ANKARA, March 23 (Reuters) - A trend which has seen Turks’ holdings of foreign currency rise by $50 billion over the past five years should continue, bankers said, even after local investors sold currency and gold worth $1.3 billion last week as the lira plunged to a record low.
The lira rebounded in morning trade on Friday to stand at 3.9620 against the U.S. currency at 0835 GMT, having slid to a record low of 4.0375 in illiquid trade overnight, well beyond the previous record of 3.98.
In 2016, President Tayyip Erdogan called for Turks to convert their foreign currency deposits into the local currency in a bid to support the lira. Investors sold more than a billion dollars last week and bankers say a similar figure could also be seen this week.
However, central bank data from the past five years, during which the lira has lost 50 percent of its value against the dollar, showed that foreign currency holdings have increased $50 billion over that period.
Foreign currency deposits held by local investors fell to $167.8 billion in the week to March 16, from $169.1 billion a week earlier, data from the central bank showed on Thursday.
The economic leadership in Ankara believes the trend of rising deposits should be watched closely due to its potential to “dollarise” the economy, but the almost $170 billion in foreign currency deposits could provide a crucial cushion for the economy, with the central bank’s gross reserves at $90 billion.
“The trend of depositors saving in foreign currency should be seen as a result of their experience in recent years. Since the central bank started implementing unorthodox policies in late 2010, 2012 has been the only year the lira has firmed,” Nomura Economist Inan Demir said.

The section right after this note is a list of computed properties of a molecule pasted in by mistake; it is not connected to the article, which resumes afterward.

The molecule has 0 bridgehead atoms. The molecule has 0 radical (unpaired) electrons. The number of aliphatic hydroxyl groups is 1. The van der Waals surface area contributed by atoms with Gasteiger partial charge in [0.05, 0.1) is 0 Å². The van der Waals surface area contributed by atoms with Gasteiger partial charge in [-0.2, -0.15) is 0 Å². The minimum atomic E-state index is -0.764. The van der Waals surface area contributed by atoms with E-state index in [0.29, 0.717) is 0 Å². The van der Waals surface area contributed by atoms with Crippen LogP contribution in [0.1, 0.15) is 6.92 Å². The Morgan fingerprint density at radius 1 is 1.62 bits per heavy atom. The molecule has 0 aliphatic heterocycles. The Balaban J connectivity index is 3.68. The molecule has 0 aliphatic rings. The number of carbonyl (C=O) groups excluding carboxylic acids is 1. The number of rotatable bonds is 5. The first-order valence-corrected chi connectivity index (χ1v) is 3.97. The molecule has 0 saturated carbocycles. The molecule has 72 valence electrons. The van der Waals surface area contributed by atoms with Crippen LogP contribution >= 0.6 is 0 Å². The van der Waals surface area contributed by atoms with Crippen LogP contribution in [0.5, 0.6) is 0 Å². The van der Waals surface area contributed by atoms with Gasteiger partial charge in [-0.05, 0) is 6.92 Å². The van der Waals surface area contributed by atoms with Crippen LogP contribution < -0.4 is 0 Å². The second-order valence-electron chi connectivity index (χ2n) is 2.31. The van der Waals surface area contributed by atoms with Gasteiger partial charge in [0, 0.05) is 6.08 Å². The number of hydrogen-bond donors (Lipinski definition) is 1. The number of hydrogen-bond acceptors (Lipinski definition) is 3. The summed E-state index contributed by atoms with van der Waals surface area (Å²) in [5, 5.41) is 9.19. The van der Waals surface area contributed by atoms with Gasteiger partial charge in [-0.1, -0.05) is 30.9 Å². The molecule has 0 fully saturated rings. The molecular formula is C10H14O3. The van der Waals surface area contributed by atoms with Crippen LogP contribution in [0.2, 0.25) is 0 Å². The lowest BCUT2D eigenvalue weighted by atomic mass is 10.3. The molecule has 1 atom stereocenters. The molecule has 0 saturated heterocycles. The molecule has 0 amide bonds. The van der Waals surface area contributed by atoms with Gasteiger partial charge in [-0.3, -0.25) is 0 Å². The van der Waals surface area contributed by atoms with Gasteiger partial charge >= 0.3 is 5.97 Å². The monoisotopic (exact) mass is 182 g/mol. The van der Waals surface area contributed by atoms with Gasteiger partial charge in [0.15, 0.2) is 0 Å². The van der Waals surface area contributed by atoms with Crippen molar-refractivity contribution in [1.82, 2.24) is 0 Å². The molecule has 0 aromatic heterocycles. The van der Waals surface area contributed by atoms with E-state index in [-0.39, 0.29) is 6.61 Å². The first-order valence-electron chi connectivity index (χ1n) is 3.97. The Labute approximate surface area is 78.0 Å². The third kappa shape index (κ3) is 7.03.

“In light of this experience, investors are leaning towards foreign currency deposits in order to protect their earnings against the fall in the lira. This doesn’t mean they won’t sell foreign currencies when the exchange rate rises, but the general trend will be to save more foreign currency,” he said.
Bankers say the reason individual and institutional locals increase their foreign currency deposits in the long run is the concern that the lira will continue to fall. While some individuals aim to buy at a low rate and sell for higher, some institutional locals target future foreign currency debt payments.
“This is Turkey, you don’t know what will happen tomorrow. Until now, there were times when saving foreign currency in the short term has angered me, but I never lost in the long-term,” said Kemal, a 54-year old food wholesaler.
Kemal said about a quarter of his savings were in foreign currency and that he occasionally lowered this number to around 15 percent, but had no intention of going any lower.
“My goal isn’t to make big wins with foreign currency savings. However, I have seen countless times in the past that foreign currency or gold saves you from loss in the case of a negative development,” he said.
“Why would I turn back from this when I have a guarantee like this?” (Writing by Tuvan Gumrukcu Editing by Ece Toksabay and)